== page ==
For two decades, Channel 4 was the most exciting thing on British TV. Launched under Margaret Thatcher’s Conservative government 40 years ago as a commercially-funded, publicly-owned alternative to the BBC, it introduced us to Football Italia, gave us such pioneering, unique dramas such as GBH, and, with Brookside, redefined the soap opera.
In many ways, the channel was the perfect British TV station: it combined shopkeeper entrepreneurialism and a fondness for the arts with some slightly risqué pranks. It saved, and then rebuilt, the British film industry. It launched the careers of hundreds of writers, comedians, musicians and presenters. It made the Paralympics into a prime-time hit, attracting close to 30 million viewers for Tokyo 2020.
There was game show Countdown, the first programme broadcast on the channel’s launch in 1982; Desmond’s, one of the country’s first black sitcoms; The Comic Strip Presents…, which introduced alternative comedy to a wide audience; live coverage of the Tour de France; early evening music show The Tube. The Tube! What bliss it was in that dawn to be alive when chart-topping bands jammed live while weirdos dressed as robots pulled dance moves in the studio audience.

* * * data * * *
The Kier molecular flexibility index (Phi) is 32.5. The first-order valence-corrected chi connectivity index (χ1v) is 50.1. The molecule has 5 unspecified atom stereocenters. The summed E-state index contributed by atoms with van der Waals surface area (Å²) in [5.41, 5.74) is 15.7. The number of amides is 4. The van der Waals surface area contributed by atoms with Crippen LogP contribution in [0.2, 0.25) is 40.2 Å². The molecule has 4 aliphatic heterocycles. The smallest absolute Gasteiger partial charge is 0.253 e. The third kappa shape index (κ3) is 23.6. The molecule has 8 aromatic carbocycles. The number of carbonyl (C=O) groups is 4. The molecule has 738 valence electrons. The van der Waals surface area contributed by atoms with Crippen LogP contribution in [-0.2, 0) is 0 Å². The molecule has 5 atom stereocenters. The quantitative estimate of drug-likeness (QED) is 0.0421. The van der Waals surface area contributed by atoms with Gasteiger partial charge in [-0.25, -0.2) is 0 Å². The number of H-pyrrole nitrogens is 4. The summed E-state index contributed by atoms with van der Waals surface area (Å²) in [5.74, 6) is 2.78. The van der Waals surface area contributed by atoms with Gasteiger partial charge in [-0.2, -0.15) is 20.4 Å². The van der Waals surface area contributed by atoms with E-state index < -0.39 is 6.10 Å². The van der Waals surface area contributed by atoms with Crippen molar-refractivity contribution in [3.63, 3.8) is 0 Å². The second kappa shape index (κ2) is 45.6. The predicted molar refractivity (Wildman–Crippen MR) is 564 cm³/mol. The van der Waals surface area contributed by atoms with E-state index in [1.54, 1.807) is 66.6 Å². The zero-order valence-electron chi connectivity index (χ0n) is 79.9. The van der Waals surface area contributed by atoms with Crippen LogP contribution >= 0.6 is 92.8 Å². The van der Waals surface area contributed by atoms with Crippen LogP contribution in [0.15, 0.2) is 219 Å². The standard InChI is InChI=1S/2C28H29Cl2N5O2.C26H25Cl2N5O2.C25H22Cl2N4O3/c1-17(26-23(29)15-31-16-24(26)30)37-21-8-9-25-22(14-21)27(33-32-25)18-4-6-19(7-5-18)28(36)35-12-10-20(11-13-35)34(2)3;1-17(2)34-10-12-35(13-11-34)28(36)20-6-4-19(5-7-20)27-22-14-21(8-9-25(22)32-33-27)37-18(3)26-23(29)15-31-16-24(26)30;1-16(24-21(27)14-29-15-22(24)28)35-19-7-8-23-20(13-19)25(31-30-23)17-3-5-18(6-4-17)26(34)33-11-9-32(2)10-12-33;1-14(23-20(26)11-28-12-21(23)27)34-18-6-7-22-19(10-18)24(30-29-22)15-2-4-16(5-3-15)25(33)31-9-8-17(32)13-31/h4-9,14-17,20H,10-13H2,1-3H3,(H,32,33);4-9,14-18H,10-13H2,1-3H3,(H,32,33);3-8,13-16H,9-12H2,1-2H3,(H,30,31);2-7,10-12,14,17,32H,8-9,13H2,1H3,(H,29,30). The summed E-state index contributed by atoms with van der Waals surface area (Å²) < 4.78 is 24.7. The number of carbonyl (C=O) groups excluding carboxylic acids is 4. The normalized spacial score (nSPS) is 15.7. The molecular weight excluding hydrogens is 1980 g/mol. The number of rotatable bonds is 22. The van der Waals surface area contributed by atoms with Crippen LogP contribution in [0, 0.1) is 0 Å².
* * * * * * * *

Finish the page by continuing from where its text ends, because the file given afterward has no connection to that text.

Later, there was the anarchy of The Big Breakfast, the beautiful weirdness of comedy such as Father Ted, Black Books and Spaced, and the startling innovation of factual programmes like Wife Swap. It also grew its own stars, giving Sacha Baron-Cohen, Kirstie Allsopp, Derren Brown and many, many more their first proper platform.
And then there are the movies. It is hard to overstate just how woeful the British film industry was when the channel launched. Since then it has backed the likes of Shaun of the Dead, Four Weddings and a Funeral, Howards End, Trainspotting, 12 Years a Slave and still had enough edge to garner 13 nominations at the 2019 Oscars – roughly the same as Netflix and Fox Searchlight. All of this without costing the taxpayer a penny –something that Culture Secretary Nadine Dorries didn’t discover until November last year.